More than 85 people have been killed and 100 others seriously injured following an inter-clan conflict between two warring communities in Kenya's northern town of Mandera since March 2012, the UN relief agency said on Friday.
A report released in Nairobi on Friday by the UN office for Coordination of Humanitarian Affairs (OCHA) shows an estimated 25, 000 others have been displaced in the clashes involving Degodia and Garre communities. "Humanitarian needs however continue to emerge as more people flee their homes and livelihoods, in apprehension of revenge attacks," OCHA Eastern Africa said in its latest report on the ethnic clashes in northern Kenya.
Major towns in northern Kenya namely Garissa, Wajir and Mandera have experienced recurrent explosives, some claiming human lives since the country's cross border military incursion into Somalia to pursue members of the Somali Islamist militant group, who were blamed for abduction and incursion into the country.
The incessant conflict in the two counties pitting rival clans of Garre and Degodia has so far claimed the lives of more than 50 lives this year and paralyzed transport to and from in the two areas.
Tension and conflict between the two communities have historically resulted from competition for natural resources, but recently the emerging tensions are attributed to political disagreements over governance issues under the new devolution structures.
The area has been unstable since the March general elections in which the Garre community received most of the elective seats.
The two clans, who both have clan presences in the bordering Ethiopian region, are accusing each other of hiring militias across the border to be engaged in the killings.
In 2008 the government was forced to use the military to quell bloody clashes that claimed more than 40 people and displaced thousands of other in Mandera-East district residents.
But OCHA which says cumulative figure of the affected and displaced people will be shared after the ongoing assessment mission in the area noted that the government has prepositioned food supplies in Mandera and distribution will be done with the help of the County government.
"Kenya Red Cross Society (KRCS) and partners are providing both food and non-food items to the affected population. Security personnel have been deployed to the area to restore peace and disarm the communities," says the report.
"Current response gaps are in shelter, food, and medication. Schools in Banisa that were closed due to flooding remain closed. A number of trucks carrying humanitarian supplies to Mandera are stuck en-route from Wajir due to insecurity."
According to the report, worst affected are Wajir County, Banisa and Rhamu constituencies, with reports of emerging tensions between the relatives of the two communities across the border in Ethiopia.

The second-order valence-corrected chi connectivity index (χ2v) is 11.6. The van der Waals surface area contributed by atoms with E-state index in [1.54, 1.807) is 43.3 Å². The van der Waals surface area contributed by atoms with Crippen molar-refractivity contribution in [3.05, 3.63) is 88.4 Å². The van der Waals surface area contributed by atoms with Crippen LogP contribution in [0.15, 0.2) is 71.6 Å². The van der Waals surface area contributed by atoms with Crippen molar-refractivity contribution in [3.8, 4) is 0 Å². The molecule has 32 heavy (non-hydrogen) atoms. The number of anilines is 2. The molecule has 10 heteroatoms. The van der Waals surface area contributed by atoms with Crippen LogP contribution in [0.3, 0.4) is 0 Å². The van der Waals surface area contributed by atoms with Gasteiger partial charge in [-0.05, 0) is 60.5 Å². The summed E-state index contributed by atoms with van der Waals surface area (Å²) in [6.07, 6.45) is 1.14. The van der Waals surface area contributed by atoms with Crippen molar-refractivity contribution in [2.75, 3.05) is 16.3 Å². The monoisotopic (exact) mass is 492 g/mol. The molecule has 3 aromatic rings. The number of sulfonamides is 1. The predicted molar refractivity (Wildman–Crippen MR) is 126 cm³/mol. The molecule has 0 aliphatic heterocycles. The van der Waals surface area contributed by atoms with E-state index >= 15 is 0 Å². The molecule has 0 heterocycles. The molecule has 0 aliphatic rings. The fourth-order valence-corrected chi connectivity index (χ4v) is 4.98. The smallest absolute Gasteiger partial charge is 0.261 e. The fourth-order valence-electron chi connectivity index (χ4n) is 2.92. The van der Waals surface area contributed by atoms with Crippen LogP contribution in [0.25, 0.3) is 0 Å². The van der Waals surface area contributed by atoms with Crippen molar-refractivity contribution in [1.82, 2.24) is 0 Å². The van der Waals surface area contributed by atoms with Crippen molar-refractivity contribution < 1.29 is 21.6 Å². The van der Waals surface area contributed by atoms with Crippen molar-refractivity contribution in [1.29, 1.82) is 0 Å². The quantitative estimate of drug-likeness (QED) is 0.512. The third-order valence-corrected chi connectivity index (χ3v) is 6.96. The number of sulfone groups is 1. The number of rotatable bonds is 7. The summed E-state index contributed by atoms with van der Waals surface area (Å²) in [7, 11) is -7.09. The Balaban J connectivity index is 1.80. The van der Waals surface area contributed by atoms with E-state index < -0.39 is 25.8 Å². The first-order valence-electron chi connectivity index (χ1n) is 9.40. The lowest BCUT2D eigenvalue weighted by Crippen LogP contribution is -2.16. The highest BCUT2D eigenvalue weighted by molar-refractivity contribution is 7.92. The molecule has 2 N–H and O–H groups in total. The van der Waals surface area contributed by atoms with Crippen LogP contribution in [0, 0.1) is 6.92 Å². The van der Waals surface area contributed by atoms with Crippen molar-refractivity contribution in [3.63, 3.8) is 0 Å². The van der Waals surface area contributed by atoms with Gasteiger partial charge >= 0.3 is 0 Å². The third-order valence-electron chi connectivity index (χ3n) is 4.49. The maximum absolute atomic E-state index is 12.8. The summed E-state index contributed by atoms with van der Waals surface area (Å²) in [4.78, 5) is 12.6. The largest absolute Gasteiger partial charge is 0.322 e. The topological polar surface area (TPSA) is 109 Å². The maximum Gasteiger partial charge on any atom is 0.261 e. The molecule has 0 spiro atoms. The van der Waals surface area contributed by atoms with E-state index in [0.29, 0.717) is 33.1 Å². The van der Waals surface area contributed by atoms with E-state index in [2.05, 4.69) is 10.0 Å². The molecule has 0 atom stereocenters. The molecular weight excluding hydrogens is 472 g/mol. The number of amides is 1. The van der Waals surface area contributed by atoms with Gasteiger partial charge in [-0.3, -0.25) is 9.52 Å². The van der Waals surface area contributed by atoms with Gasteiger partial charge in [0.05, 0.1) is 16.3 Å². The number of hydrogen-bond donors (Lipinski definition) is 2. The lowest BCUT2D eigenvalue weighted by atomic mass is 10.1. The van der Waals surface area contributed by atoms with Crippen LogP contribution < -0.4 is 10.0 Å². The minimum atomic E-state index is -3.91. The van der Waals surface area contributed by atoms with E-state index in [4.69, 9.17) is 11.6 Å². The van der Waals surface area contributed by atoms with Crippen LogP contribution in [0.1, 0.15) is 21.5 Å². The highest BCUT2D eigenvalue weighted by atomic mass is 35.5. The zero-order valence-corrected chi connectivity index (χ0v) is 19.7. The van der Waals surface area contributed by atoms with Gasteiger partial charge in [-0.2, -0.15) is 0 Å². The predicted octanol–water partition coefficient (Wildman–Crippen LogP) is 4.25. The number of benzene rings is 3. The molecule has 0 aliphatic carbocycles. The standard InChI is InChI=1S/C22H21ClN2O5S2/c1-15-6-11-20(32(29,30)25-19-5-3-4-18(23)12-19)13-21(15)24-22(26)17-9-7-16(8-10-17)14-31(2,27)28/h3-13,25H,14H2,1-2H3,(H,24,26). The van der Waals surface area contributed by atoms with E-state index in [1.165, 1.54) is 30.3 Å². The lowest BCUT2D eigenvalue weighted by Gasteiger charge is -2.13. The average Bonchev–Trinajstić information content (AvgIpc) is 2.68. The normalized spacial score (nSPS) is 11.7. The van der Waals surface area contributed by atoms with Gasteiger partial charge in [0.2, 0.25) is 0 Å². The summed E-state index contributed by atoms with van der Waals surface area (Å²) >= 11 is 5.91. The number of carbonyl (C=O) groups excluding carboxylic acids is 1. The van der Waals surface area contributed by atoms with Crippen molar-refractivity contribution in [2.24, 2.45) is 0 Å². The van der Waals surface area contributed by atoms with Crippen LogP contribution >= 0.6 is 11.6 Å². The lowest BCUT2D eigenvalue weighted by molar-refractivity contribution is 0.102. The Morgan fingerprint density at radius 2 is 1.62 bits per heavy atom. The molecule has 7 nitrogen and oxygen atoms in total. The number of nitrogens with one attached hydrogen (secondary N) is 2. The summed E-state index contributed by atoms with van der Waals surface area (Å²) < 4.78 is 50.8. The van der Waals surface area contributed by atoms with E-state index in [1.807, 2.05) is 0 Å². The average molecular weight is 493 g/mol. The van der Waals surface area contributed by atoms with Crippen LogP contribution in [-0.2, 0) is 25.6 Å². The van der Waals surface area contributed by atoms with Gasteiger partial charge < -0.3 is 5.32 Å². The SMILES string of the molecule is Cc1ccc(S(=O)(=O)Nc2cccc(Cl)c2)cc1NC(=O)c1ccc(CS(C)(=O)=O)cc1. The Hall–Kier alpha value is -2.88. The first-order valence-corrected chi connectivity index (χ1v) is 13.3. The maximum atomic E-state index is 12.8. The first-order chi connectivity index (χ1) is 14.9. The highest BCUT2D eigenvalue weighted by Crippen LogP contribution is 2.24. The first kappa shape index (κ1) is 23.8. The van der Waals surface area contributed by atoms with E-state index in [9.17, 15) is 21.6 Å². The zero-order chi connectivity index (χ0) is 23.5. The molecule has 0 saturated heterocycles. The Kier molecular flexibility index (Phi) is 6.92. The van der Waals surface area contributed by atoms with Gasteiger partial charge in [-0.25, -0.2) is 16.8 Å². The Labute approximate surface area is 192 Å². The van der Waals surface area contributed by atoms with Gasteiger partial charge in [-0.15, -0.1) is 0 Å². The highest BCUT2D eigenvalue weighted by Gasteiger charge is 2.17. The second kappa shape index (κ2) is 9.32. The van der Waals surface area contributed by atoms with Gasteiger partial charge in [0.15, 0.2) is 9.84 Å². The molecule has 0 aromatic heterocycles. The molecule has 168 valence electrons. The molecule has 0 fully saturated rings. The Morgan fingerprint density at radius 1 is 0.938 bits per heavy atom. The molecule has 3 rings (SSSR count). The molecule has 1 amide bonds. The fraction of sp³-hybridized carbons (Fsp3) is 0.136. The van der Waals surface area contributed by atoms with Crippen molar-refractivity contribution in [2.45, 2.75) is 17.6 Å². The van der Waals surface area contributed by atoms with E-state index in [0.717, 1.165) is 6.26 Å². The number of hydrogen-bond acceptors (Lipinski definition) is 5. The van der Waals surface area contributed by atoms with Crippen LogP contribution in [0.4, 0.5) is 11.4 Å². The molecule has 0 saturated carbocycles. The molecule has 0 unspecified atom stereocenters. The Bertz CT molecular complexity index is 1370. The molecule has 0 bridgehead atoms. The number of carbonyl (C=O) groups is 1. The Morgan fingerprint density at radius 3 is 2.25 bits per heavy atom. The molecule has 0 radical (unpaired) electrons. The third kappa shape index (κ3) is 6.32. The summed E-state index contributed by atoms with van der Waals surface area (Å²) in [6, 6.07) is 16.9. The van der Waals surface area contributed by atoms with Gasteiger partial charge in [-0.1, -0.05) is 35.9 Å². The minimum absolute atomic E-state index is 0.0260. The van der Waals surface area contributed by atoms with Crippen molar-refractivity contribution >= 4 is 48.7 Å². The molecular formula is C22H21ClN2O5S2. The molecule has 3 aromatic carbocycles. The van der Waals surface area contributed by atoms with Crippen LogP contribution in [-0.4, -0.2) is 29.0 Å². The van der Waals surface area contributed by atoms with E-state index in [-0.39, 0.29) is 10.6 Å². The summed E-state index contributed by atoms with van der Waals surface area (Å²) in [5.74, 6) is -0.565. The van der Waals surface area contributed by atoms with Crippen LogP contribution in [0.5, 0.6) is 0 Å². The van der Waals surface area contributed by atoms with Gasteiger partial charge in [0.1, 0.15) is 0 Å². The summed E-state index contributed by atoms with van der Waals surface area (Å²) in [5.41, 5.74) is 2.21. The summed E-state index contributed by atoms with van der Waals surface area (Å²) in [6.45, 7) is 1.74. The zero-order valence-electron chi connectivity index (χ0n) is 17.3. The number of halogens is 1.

On Thursday, the Kenyan government it has deployed more security officers in its northern frontiers with Ethiopia and Somalia to help curb inter-ethnic clashes.
Interior and Coordination of National Government Cabinet Secretary Joseph Ole Lenku said more police officers will be deployed in Mandera and Wajir counties "We have sent more police officers to the troubled counties and given them all the necessary equipment they require and we are very sure that we will experience some good, peaceful situation in both counties," Lenku said.
The KRCS and partners are providing humanitarian assistance amidst the current access and operational constraints.
Worst affected are areas in Wajir County, Banisa and Rhamu Constituencies.
In Rhamu, 12 people were killed and six others seriously injured following seven separate incidents of armed attack in early June.
"An estimated 7,000 people and an unidentified number of livestock were displaced from the area resulting in massive disruption of community livelihoods," OCHA said.
It noted that most of the communities have since returned but are still dependant on humanitarian assistance as their livelihoods were destroyed.
In Banisa, 20 people, including four children, died in two attacks on June 22-23 and several others, including a one-year-old who suffered gun shots, were seriously injured in the attacks in Guba and Choroqo villages.
According to the report, more than 20 houses were torched in the early morning attacks and the entire population in the two villages has reportedly fled from the area.
A rapid needs assessment conducted by relief agencies estimate that over 6,000 households (over 20,000 individuals) are now hosted by relatives in the relatively safer regions of Banisa, Mandera North, Mandera Central and Mandera West Counties. Of the 4, 000 IDP households in Banisa, 430 arrived on June 23. Food and commodity prices in Banisa are reportedly over 100 percent higher, leading to fears of emerging food insecurity in the area.
Banisa has been inaccessible due to recent flooding. Farms and homes have been abandoned and this has also had a negative impact on education, with an estimated 4,184 children from 16 primary schools and 1,453 Early Childhood Development (ECD) program in Banisa out of school.
The conflict has reportedly resulted in tensions among relatives of affected communities in Ethiopia, as both communities mobilize support from their relatives across the border.